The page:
To end one’s own life is tragic. It’s a loss to mental illness – and make no mistake, that depression is an illness, one that no one invites or ever seeks out – and it’s a loss of the will to live first. We have a powerful survival instinct, us humans. To want to end your own life is that survival instinct tipping its hat, breaking its rapier, and surrendering it to the coat. “I give up,” it says. “I can’t continue this fight.” Suicide is the person finally crumbling under the weight of the coat. 

It is not selfish, regardless of what you may believe. Why? Because the suicidal person genuinely believes that the people around them are better off without them there. Illogical? Possibly. Unnecessary? Likely so. But selfish? No. Never. Because the suicidal person is not thinking of themselves apart from being a burden on those around them. 

It’s a scream for help, but if no one hears it, or worse, they go Well-Meaning Wilma on that person, that would be the tipping point for that survival instinct to say, “I’m done.” 

This is why the absolute worst thing you can ever say to someone is, “You’re being selfish, think of the other people.” 

They already do think of the other people. And calling them selfish only pushes them further towards the edge. 


Don’t rail against Robin Williams. No one saw the coat on him, and no one saw how heavy it got until he just couldn’t handle another minute of it. Never call him selfish, not after he had given so much of himself to the arts and, through the arts, to us. Remember him for what Herculean effort it must have taken him over the years to have made us laugh the way he had. Think of what it cost him, through wearing the coat, to get up and do his job as a public figure keeping the spark alive in all of us.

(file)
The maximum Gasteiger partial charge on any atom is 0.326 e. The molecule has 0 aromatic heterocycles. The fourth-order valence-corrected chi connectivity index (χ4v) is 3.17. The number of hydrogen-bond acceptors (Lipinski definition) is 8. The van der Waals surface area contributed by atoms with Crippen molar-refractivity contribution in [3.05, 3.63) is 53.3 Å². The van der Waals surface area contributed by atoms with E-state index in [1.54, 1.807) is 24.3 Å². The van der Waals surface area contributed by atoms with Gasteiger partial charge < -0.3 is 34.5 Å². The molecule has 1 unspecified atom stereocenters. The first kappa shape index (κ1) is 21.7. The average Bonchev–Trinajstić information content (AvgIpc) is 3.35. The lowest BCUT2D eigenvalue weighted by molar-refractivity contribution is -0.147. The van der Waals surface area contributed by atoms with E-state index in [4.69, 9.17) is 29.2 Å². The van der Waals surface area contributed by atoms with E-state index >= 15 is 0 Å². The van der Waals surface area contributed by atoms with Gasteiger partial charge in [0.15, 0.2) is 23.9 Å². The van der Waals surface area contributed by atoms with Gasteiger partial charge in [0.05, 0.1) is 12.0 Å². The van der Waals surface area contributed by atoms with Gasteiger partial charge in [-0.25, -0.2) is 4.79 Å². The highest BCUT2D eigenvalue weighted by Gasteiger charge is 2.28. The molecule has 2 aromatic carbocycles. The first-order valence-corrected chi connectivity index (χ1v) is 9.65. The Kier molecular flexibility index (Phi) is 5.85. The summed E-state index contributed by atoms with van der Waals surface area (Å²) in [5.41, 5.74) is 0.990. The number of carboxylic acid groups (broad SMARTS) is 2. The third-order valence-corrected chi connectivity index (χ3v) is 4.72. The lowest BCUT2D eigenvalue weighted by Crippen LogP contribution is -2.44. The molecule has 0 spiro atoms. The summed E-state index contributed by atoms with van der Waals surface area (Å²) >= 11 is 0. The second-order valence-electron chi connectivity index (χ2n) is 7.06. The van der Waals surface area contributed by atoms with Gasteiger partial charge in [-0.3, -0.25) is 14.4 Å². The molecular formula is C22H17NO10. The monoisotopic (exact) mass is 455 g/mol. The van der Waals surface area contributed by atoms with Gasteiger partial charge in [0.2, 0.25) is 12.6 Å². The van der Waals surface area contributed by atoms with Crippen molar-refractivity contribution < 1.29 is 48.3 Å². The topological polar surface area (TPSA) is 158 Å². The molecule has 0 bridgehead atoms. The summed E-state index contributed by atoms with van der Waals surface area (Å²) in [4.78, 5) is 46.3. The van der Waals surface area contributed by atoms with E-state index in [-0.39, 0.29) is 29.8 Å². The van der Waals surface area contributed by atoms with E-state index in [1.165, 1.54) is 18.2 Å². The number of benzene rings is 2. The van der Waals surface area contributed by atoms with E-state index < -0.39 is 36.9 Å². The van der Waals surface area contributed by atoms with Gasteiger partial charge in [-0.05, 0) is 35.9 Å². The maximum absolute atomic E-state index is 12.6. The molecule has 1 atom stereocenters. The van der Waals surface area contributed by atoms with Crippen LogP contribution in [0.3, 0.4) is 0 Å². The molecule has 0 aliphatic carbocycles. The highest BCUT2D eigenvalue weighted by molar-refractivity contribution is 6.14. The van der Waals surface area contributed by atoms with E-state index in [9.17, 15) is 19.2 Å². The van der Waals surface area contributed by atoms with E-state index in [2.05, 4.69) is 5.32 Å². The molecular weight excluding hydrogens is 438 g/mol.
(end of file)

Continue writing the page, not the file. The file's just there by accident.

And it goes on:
Yes, there is an afterwards to depression. 

As you may have grasped from this post, depression never goes away completely. 

That is the other insidious part of it all. There’s no such thing as over for good with depression. There just isn’t. You will have bad days. You will have more than one bad day in a row. You will fight with everything you’ve got to keep steady through those bad days, and they pass, eventually. They will pass. 

I’ve been there. I have bad days once in a while. I have days where I wonder why I bothered getting out of bed. I have days where my shoulders and back ache in a way that reminds me of being curled up on a couch with no inclination to move. I have a memory like a hard drive; once in a while, a moment will come back to me, a moment that I tried to format out of my brain. 

How do I deal when I get like this?

By going out with friends. By going out to walk in a tree-lined neighborhood with my music on. By choosing a city on a map and looking up when there’s a good show to go to there, and getting the hell out of dodge for a weekend. By photographing something, anything, really. By looking at the books I’ve written, the pictures I’ve taken, the achievements, the travel list I’ve been crossing off, by reminding myself that I had clawed my way out of the quagmire before, and that I was able to accomplish everything I dreamed I could. By reminding myself that there’s still more to do, still more people to meet, still more music to hear, still more stories to write. 

Because I know that it could get much, much worse than that one bad day, and that I’ve survived worse than the bad day…and that I can survive anything. 

Even the coat.


In Memoriam: Robin Williams

Even typing out the title to this post, it feels foreign. Unreal, almost.

But it is true.

Cause of death looks to be a suicide, if news sources are to be believed, and considering that this is Robin Williams – our Robin Williams, of Mrs. Doubtfire, of the Dead Poets Society, of the voice of Genie in Aladdin; someone who has been part and parcel of our household entertainment collection, to where we can say that we have grown up with him – it hits so, so very close to home.